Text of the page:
Silky has always moved booze. In prohibition, he smuggled it from Canada, but now that it is legal, he produces his own brand. Seven years before, he sent Doc to prison because Doc was an ... See full summary »
Accident-prone Fingers runs a pretty unsuccessful gang. They try and rob wealthy but tricky Billy Gordon - who distrusts banks and fears the Inland Revenue - but he sees Fingers and the ... See full summary »
Brenda de Banzie
San Francisco ex-con Eddie Pedak wants to go straight but local cop Mike Vido, motivated by a personal vendetta, keeps harassing him while Eddie's brother, Walter, wants Eddie for one last major heist.
In the early 1900s, a bull terrier living on the streets of the Bowery rises from a street-tough engaging in dogfights to pedigreed show dog among the upper crust. All the while, he has two ambitions--to be reunited with his mother and to get even with his father who deserted her.Written by
There were actually two dogs used to play the lead. Wildfire was used for close-ups and non-action shots, and a double was used to perform the tricks. See more »
Wildfire - a Dog:
We ate at only the best restaurants in the Waterfront at little old New York. Well, behind the best restaurants anyway. Hoffmeier's garbage can belonged to me and my mother. Everybody knew that. That's Ma, working on a steak bone. As for those mongrels, thinking they were going to push us out of the way, that was a large mistake. Although I do not admire the expression, it was strictly dog eat dog on the Waterfront.
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[prologue] "I agree with Agassiz that dogs possess something very like a conscience." Charles Darwin, The Descent of Man. See more »
I TiVo'd this movie because I have an absurd sentimentality for animals. A friend actually snickered when she saw this on my TiVo "to do" list. No matter. I watched it on a night when I needed to just veg out - no challenging foreign films that night, thank you.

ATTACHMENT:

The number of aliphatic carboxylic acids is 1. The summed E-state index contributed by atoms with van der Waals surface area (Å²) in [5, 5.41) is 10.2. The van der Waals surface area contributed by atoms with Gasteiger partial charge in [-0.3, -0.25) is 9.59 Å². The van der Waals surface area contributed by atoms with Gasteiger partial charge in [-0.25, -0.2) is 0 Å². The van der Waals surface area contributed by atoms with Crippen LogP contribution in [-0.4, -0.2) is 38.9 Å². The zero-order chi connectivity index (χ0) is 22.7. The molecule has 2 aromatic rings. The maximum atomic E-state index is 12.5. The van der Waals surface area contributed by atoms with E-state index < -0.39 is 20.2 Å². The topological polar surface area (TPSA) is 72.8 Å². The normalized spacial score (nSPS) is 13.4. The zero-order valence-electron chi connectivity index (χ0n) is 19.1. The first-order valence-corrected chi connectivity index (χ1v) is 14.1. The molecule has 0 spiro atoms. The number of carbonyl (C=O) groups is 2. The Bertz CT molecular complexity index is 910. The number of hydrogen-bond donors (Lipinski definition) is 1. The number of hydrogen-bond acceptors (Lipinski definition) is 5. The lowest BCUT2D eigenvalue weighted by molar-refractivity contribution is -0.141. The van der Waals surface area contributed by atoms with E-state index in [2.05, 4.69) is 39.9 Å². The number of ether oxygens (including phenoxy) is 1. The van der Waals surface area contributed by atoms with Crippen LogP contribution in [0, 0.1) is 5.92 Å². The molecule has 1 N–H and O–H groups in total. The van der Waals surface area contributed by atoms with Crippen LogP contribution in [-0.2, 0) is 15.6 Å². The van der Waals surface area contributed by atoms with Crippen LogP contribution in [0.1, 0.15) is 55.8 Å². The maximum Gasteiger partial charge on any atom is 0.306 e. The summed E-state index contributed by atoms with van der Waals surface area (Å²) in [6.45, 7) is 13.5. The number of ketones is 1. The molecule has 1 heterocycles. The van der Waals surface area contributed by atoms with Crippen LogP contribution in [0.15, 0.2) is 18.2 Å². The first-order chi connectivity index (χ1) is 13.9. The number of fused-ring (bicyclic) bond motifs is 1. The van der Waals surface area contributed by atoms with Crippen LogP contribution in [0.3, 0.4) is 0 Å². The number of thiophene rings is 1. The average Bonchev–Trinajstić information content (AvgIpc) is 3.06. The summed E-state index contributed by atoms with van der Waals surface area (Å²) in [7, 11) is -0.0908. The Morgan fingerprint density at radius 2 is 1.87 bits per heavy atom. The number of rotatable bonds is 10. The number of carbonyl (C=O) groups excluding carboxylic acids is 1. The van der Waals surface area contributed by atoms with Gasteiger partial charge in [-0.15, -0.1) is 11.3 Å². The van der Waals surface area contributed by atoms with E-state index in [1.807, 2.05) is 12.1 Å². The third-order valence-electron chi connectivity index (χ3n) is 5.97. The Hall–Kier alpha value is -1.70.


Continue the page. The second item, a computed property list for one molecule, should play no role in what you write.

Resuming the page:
Boy, was I glad I did! As other posters have stated, this is a weird movie. No children star in this movie, but it has a talking dog narrator! And he's actually trained as a fighting dog -- something you probably wouldn't see in a "talking dog" movie made today.
Vic Morrow's voiceover was a bit distant -- joking a bit too much when you knew the dog was in sheer terror, for instance. But I liked the New York accent. It worked for the little street tough that the dog (his name was Wildfire) was supposed to be.
Human cast was terrific, especially Edmund Gwenn. Dean Jagger also good.
If you have a tolerance for G-rated talking animal movies, this one is different and worth checking out. It's not exactly a kids' movie -- children may be bored, in fact, since the action, though fast, isn't exactly at the breakneck cartoony pace that kids today are accustomed to. And there is some implied violence and "adult situations." But it's a brisk story that moves along nicely, and with some genuinely funny moments. And a sweet ending.
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